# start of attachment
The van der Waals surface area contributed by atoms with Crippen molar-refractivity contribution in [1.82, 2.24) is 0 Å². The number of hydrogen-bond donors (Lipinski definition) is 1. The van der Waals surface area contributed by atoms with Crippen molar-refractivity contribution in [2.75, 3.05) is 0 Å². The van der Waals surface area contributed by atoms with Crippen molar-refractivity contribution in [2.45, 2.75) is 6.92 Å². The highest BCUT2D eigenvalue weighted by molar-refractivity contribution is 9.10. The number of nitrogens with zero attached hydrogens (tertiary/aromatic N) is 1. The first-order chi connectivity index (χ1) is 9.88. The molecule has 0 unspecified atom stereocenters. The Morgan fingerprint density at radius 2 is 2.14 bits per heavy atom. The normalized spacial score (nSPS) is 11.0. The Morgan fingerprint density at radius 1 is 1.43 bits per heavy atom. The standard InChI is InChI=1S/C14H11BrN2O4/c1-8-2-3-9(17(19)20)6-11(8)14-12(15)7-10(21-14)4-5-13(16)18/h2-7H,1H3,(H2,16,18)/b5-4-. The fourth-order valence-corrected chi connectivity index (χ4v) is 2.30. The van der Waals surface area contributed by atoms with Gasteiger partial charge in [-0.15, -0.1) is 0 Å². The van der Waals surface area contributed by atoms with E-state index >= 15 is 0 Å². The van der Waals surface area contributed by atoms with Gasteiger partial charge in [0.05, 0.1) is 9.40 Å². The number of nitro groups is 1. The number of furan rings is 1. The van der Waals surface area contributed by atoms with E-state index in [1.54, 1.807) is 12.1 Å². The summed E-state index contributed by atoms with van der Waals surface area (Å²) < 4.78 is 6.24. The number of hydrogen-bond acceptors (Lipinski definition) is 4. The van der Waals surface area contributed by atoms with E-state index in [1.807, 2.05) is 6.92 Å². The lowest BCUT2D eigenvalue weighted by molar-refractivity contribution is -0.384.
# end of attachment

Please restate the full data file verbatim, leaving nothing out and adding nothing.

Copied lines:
The van der Waals surface area contributed by atoms with Crippen molar-refractivity contribution in [1.82, 2.24) is 0 Å². The number of hydrogen-bond donors (Lipinski definition) is 1. The van der Waals surface area contributed by atoms with Crippen molar-refractivity contribution in [2.75, 3.05) is 0 Å². The van der Waals surface area contributed by atoms with Crippen molar-refractivity contribution in [2.45, 2.75) is 6.92 Å². The highest BCUT2D eigenvalue weighted by molar-refractivity contribution is 9.10. The number of nitrogens with zero attached hydrogens (tertiary/aromatic N) is 1. The first-order chi connectivity index (χ1) is 9.88. The molecule has 0 unspecified atom stereocenters. The Morgan fingerprint density at radius 2 is 2.14 bits per heavy atom. The normalized spacial score (nSPS) is 11.0. The Morgan fingerprint density at radius 1 is 1.43 bits per heavy atom. The standard InChI is InChI=1S/C14H11BrN2O4/c1-8-2-3-9(17(19)20)6-11(8)14-12(15)7-10(21-14)4-5-13(16)18/h2-7H,1H3,(H2,16,18)/b5-4-. The fourth-order valence-corrected chi connectivity index (χ4v) is 2.30. The van der Waals surface area contributed by atoms with Gasteiger partial charge in [-0.15, -0.1) is 0 Å². The van der Waals surface area contributed by atoms with E-state index >= 15 is 0 Å². The van der Waals surface area contributed by atoms with Gasteiger partial charge in [0.05, 0.1) is 9.40 Å². The number of nitro groups is 1. The number of furan rings is 1. The van der Waals surface area contributed by atoms with E-state index in [1.54, 1.807) is 12.1 Å². The summed E-state index contributed by atoms with van der Waals surface area (Å²) < 4.78 is 6.24. The number of hydrogen-bond acceptors (Lipinski definition) is 4. The van der Waals surface area contributed by atoms with E-state index in [1.807, 2.05) is 6.92 Å². The lowest BCUT2D eigenvalue weighted by molar-refractivity contribution is -0.384.